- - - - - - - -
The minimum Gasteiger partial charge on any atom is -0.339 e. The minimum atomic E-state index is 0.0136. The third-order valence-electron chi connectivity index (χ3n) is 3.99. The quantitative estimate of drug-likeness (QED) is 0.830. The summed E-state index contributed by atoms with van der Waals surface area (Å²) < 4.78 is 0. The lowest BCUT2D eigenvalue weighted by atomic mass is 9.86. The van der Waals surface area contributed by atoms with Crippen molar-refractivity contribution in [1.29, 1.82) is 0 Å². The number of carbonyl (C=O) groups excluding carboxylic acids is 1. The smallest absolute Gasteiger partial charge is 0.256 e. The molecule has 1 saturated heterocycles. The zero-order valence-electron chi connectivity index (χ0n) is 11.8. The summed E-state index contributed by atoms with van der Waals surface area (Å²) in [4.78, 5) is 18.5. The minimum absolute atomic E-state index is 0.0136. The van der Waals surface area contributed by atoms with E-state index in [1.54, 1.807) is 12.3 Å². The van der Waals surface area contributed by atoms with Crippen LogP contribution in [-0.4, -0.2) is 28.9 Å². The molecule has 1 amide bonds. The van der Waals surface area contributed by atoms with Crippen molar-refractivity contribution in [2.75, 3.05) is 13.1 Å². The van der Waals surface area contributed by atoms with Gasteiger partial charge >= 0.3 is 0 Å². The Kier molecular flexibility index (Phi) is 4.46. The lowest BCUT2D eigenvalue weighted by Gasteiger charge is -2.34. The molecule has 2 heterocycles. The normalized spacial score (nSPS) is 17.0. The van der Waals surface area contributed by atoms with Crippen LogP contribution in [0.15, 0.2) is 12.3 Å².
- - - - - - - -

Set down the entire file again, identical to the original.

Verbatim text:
The minimum Gasteiger partial charge on any atom is -0.339 e. The minimum atomic E-state index is 0.0136. The third-order valence-electron chi connectivity index (χ3n) is 3.99. The quantitative estimate of drug-likeness (QED) is 0.830. The summed E-state index contributed by atoms with van der Waals surface area (Å²) < 4.78 is 0. The lowest BCUT2D eigenvalue weighted by atomic mass is 9.86. The van der Waals surface area contributed by atoms with Crippen molar-refractivity contribution in [1.29, 1.82) is 0 Å². The number of carbonyl (C=O) groups excluding carboxylic acids is 1. The smallest absolute Gasteiger partial charge is 0.256 e. The molecule has 1 saturated heterocycles. The zero-order valence-electron chi connectivity index (χ0n) is 11.8. The summed E-state index contributed by atoms with van der Waals surface area (Å²) in [4.78, 5) is 18.5. The minimum absolute atomic E-state index is 0.0136. The van der Waals surface area contributed by atoms with E-state index in [1.54, 1.807) is 12.3 Å². The van der Waals surface area contributed by atoms with Crippen LogP contribution in [-0.4, -0.2) is 28.9 Å². The molecule has 1 amide bonds. The van der Waals surface area contributed by atoms with Crippen molar-refractivity contribution in [2.75, 3.05) is 13.1 Å². The van der Waals surface area contributed by atoms with Gasteiger partial charge >= 0.3 is 0 Å². The Kier molecular flexibility index (Phi) is 4.46. The lowest BCUT2D eigenvalue weighted by Gasteiger charge is -2.34. The molecule has 2 heterocycles. The normalized spacial score (nSPS) is 17.0. The van der Waals surface area contributed by atoms with Crippen LogP contribution in [0.15, 0.2) is 12.3 Å².